Argus persicus

Argas persicus

''Argas persicus'', also known as fowl tick or poultry tick, is a small soft-bodied tick that is found primarily on domestic fowl such as chickens, ducks, and geese. It was first recorded by Lorenz Oken in 1818 in Mianeh, Persia, and named ''Rhynochoprion persicum''.

''Argas persicus'' appears yellowish-brown when starved and slatey-blue when engorged. They are found on an animal host, in cracks and crevices of buildings or in nests.

They are also carriers of the spirochete bacteria ''Borrelia anserina'' which causes avian spirochetosis, one of the most severe diseases affecting the poultry industry.

In addition to domestic fowl, ''A. persicus'' may also feed on humans, although an immunity has been acquired by some individuals.
Soft Tick or Argus persicus ventral side f5.6, 24 steps at 58microns, 100 ISO, 1/6 sec.
-the genital aperture. Slit below the mouth parts
-right and left spiracle on protuberance between legs 3 and 4
-anus is the ovoid shape in the centerline below the hind legs
-usually no eyes Argas persicus,Argus persicus,Geotagged,Summer,United States


The fowl tick is distributed worldwide but does tend to prefer a warmer climate. The lower United States especially sees a large distribution of this soft bodied tick due to the warm climate.
Soft Tick or Argas persicus Males usually lack the anterior conscutum which are wavy like grooves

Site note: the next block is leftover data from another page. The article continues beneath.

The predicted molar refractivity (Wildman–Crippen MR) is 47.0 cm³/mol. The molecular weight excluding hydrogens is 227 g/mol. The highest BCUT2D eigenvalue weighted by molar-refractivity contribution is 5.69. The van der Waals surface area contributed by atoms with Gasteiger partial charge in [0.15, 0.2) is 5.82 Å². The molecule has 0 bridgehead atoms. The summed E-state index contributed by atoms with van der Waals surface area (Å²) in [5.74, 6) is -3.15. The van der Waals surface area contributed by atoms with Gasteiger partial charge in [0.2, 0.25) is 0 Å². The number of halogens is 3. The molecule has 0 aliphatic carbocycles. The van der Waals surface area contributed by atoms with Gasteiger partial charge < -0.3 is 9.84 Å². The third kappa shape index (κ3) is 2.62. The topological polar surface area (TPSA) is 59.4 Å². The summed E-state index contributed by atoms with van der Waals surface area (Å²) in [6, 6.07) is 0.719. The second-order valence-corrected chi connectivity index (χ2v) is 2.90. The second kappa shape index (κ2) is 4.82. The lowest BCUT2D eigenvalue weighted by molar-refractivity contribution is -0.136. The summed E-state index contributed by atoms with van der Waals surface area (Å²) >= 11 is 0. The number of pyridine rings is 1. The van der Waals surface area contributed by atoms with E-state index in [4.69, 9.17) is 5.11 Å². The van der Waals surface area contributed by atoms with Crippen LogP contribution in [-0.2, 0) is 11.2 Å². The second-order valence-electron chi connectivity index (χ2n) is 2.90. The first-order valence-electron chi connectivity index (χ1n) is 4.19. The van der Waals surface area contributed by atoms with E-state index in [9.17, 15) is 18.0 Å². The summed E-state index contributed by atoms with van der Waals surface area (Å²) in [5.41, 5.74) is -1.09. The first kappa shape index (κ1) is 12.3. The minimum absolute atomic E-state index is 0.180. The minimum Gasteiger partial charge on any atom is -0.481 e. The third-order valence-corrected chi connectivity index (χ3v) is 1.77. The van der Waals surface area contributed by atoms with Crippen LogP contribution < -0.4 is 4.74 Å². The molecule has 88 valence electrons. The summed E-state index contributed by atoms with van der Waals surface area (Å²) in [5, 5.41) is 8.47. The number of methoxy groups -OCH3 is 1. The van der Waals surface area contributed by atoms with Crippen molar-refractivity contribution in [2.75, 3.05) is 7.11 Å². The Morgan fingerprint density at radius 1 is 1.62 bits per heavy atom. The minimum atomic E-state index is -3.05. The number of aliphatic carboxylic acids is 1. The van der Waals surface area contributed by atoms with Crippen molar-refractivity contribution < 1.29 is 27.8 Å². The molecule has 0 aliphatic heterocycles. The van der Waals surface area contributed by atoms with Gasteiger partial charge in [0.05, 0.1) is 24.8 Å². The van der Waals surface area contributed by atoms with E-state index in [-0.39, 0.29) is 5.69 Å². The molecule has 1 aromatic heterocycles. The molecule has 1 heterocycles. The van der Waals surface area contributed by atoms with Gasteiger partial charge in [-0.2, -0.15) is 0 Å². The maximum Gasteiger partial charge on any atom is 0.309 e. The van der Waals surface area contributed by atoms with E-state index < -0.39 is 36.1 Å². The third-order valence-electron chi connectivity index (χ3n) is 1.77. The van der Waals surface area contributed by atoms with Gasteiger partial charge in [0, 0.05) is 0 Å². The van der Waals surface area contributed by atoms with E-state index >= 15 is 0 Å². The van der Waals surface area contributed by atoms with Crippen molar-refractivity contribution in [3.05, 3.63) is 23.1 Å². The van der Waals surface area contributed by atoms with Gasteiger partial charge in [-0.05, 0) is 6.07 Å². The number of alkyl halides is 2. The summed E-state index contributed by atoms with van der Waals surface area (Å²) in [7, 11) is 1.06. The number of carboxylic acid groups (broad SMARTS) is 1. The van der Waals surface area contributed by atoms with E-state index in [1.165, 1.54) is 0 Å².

f/4, 100 ISO, 3.5x, 32 shots
Leather like back
Ventral view showing mouth parts, genital slit, anus and spiracle plates
Lateral view showing the sutural line Argas persicus,Geotagged,Summer,United States,tick


Argasid ticks have a multihost life cycle meaning it has two or more nymphal stages that each require a blood meal.

Mating and the laying of eggs occurs off the host and in sheltered areas such as bird nests. Six-legged larvae hatch from the eggs in the chosen sheltered area. Once a suitable host is found in the vicinity, they begin to feed for a few hours to a few days. The larvae finish feeding and leaves the host for an area of shelter. The larvae then molt to become the first nymph stage. The first nymphs stage then move onto the second host to feed. This second host may be the same individual as the first and is likely the same species. The first stage of nymphs transforms to the next nymph stage when it leaves the host and molts once more. These nymph stages can reach up to seven stages. After the last nymph stage, it leaves the host to molt into an adult. The adults can continue to feed on the host feeding quickly and detaching from the host after each blood meal. Females often lay eggs after each meal when off the host.


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SpeciesA. persicus